As with fine tuning any vision, you have to adjust your outlook and fit it to you. It must take into consideration the time you have to commit and the direction your journey is taking. Perhaps, it is just important to put words to page even though you never plan to let anyone else read them. Perhaps, thoughts of making your words public have never even come to mind. Perhaps, you are ready to let your words go out into the big world. You have to take these feelings into consideration before you even determine your goals for the year. They are entrenched within your journey as a writer. To continue to be filled with disillusionment because you have not yet published your book by continually saying “this will be the year” sets you up for disappointment. Have you written your book yet? Have you realized the process of rewriting and editing? Have you done your fact checking and research? Have you shared your story? Determined your market? Envisioned the actual process and all its nuances of becoming a published author? If you answered no to any of these questions, don’t put “publishing my book” on your list – at least for this year. It is a dream. It is a goal. It is not a resolution.

Accept your Limitations:

Remain steadfast to the goals you set for yourself and remember that everyone is at a different point along their journey. Your writing life revolves around and through your regular life and you cannot separate them although you can contain them each unto themselves. Find a space. Find time. Find solace to connect with your passion. Stay positive and do not despair over what you’ve missed. Do not compare your writing life. Do not compare your writing. Instead – learn, share and create. Read others’ work – you will never be them, nor will they be you. Share what you know – you will learn twice fold in return.  And create – always.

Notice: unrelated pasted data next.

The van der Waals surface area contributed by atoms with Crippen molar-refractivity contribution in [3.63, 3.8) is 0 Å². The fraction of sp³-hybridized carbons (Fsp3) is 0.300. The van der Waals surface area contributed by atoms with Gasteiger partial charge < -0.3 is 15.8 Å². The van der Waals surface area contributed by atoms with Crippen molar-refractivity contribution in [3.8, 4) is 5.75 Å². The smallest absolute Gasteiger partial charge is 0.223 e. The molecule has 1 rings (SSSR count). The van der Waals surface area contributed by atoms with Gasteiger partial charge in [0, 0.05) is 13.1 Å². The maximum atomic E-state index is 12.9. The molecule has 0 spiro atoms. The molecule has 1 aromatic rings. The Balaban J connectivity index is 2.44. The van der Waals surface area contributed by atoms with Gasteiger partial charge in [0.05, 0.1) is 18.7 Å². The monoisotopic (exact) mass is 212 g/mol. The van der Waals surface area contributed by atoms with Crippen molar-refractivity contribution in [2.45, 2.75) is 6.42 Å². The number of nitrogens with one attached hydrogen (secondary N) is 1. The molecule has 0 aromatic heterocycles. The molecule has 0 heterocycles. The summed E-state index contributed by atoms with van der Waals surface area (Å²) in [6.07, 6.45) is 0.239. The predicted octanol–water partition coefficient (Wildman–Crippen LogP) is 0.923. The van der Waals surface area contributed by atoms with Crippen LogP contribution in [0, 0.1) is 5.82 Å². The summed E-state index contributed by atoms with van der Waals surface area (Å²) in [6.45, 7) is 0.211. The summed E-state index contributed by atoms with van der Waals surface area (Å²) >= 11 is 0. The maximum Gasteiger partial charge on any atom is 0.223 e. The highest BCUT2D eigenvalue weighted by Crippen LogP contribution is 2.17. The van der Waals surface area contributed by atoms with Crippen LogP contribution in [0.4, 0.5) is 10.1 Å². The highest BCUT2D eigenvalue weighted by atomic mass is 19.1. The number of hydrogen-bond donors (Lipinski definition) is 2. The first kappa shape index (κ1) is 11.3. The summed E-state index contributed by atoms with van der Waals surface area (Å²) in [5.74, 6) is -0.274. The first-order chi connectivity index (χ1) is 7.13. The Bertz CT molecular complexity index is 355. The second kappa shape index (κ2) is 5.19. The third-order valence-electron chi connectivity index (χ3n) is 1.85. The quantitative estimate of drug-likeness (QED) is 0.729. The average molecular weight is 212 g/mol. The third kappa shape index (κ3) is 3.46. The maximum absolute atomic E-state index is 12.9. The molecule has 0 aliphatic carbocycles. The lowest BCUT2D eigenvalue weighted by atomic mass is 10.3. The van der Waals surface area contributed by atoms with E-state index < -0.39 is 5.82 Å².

Revel in your Accomplishments:

Wrote a book, a story, a prompt, a poem? Great works begin the same – with an idea and a line. It does not matter what you write as long as you write something. If you are destined for more, it will happen when it is supposed to.    

Blog every day? Blog once a week? Journal every morning? Write a prompt every Saturday? Continuity in any fashion is what’s required to provide practice, become attached, and improve. By working with words, your craft become built-in solid technique; you develop your style and voice.  

Shared discussion with a writing friend? Attended a Writer’s Circle? Signed up for a workshop or conference? Connection with others who have a passion for words not only shares that passion but it allows opportunity to share ideas, create inspiration, and promote creativity.

Tried something new or remained rooted in your genre and your tried and true interests? Exploration is great but so is delving into that which you know well. There are many possible diversions along your writing journey yet it is not necessary to go off in every direction to prove your commitment.

Simply put, a writer’s declaration states:

In identifying my writing journey and planning my goals for this year, I accept that there are different pathways guided by this passion and there is no wrong way to write. This year, I resolve to connect with words because I am a writer and it is a part of me and the very essence of my soul.

Happy New Year to all my writing friends!


2 thoughts on “Writer’s Declaration

  1. I really enjoyed this piece when you read it but after reading it there are several points that resonate even more. With the muse at my shoulder I am happy – let her stay with me for always – my words constantly flowing.